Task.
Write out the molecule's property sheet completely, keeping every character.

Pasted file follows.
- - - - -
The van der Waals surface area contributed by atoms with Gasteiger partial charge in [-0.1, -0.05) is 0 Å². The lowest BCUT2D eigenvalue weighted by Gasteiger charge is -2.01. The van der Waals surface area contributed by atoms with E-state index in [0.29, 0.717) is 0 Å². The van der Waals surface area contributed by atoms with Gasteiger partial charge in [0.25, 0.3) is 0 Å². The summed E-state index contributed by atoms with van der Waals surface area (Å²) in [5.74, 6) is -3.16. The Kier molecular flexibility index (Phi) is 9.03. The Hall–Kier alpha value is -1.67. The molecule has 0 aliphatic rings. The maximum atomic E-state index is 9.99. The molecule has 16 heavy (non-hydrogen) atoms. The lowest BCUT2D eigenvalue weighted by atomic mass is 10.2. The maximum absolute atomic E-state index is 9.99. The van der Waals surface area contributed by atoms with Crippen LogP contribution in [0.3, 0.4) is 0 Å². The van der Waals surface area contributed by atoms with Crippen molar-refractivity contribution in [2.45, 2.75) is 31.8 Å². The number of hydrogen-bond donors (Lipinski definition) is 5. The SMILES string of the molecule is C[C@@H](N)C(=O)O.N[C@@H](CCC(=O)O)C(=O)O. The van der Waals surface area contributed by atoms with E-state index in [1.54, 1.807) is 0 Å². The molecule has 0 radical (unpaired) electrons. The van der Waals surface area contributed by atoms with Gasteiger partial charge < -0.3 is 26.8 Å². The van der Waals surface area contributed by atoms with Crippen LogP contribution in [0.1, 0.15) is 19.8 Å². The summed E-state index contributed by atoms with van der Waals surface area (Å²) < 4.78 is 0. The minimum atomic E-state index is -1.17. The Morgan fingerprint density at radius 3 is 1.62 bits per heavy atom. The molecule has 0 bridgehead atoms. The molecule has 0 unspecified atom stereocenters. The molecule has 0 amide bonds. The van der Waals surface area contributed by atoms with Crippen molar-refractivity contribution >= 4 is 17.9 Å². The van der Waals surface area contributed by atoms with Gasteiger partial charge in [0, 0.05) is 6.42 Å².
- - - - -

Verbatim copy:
The van der Waals surface area contributed by atoms with Gasteiger partial charge in [-0.1, -0.05) is 0 Å². The lowest BCUT2D eigenvalue weighted by Gasteiger charge is -2.01. The van der Waals surface area contributed by atoms with E-state index in [0.29, 0.717) is 0 Å². The van der Waals surface area contributed by atoms with Gasteiger partial charge in [0.25, 0.3) is 0 Å². The summed E-state index contributed by atoms with van der Waals surface area (Å²) in [5.74, 6) is -3.16. The Kier molecular flexibility index (Phi) is 9.03. The Hall–Kier alpha value is -1.67. The molecule has 0 aliphatic rings. The maximum atomic E-state index is 9.99. The molecule has 16 heavy (non-hydrogen) atoms. The lowest BCUT2D eigenvalue weighted by atomic mass is 10.2. The maximum absolute atomic E-state index is 9.99. The van der Waals surface area contributed by atoms with Crippen LogP contribution in [0.3, 0.4) is 0 Å². The van der Waals surface area contributed by atoms with Crippen molar-refractivity contribution in [2.45, 2.75) is 31.8 Å². The number of hydrogen-bond donors (Lipinski definition) is 5. The SMILES string of the molecule is C[C@@H](N)C(=O)O.N[C@@H](CCC(=O)O)C(=O)O. The van der Waals surface area contributed by atoms with E-state index in [1.54, 1.807) is 0 Å². The molecule has 0 radical (unpaired) electrons. The van der Waals surface area contributed by atoms with Gasteiger partial charge < -0.3 is 26.8 Å². The van der Waals surface area contributed by atoms with Crippen LogP contribution in [0.1, 0.15) is 19.8 Å². The summed E-state index contributed by atoms with van der Waals surface area (Å²) < 4.78 is 0. The minimum atomic E-state index is -1.17. The Morgan fingerprint density at radius 3 is 1.62 bits per heavy atom. The molecule has 0 bridgehead atoms. The molecule has 0 unspecified atom stereocenters. The molecule has 0 amide bonds. The van der Waals surface area contributed by atoms with Crippen molar-refractivity contribution >= 4 is 17.9 Å². The van der Waals surface area contributed by atoms with Gasteiger partial charge in [0, 0.05) is 6.42 Å².